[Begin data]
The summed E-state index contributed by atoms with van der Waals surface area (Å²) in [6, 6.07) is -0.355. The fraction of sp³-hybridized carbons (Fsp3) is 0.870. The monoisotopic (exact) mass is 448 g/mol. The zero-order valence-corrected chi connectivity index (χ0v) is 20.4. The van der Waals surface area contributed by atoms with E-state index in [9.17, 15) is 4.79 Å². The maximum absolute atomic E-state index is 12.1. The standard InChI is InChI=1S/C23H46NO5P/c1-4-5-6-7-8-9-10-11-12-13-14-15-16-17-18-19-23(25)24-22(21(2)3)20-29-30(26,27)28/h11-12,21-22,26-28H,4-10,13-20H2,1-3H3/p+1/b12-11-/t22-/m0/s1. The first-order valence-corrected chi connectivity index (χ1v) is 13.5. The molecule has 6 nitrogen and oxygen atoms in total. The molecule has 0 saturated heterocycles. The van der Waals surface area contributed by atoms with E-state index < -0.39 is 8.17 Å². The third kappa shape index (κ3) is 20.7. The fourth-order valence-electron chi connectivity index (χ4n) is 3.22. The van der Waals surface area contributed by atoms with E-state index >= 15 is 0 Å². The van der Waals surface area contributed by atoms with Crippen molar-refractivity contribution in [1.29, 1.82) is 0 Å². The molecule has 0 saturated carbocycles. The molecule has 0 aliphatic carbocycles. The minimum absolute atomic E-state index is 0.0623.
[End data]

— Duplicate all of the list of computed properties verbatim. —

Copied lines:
The summed E-state index contributed by atoms with van der Waals surface area (Å²) in [6, 6.07) is -0.355. The fraction of sp³-hybridized carbons (Fsp3) is 0.870. The monoisotopic (exact) mass is 448 g/mol. The zero-order valence-corrected chi connectivity index (χ0v) is 20.4. The van der Waals surface area contributed by atoms with E-state index in [9.17, 15) is 4.79 Å². The maximum absolute atomic E-state index is 12.1. The standard InChI is InChI=1S/C23H46NO5P/c1-4-5-6-7-8-9-10-11-12-13-14-15-16-17-18-19-23(25)24-22(21(2)3)20-29-30(26,27)28/h11-12,21-22,26-28H,4-10,13-20H2,1-3H3/p+1/b12-11-/t22-/m0/s1. The first-order valence-corrected chi connectivity index (χ1v) is 13.5. The molecule has 6 nitrogen and oxygen atoms in total. The molecule has 0 saturated heterocycles. The van der Waals surface area contributed by atoms with E-state index < -0.39 is 8.17 Å². The third kappa shape index (κ3) is 20.7. The fourth-order valence-electron chi connectivity index (χ4n) is 3.22. The van der Waals surface area contributed by atoms with E-state index >= 15 is 0 Å². The van der Waals surface area contributed by atoms with Crippen molar-refractivity contribution in [1.29, 1.82) is 0 Å². The molecule has 0 saturated carbocycles. The molecule has 0 aliphatic carbocycles. The minimum absolute atomic E-state index is 0.0623.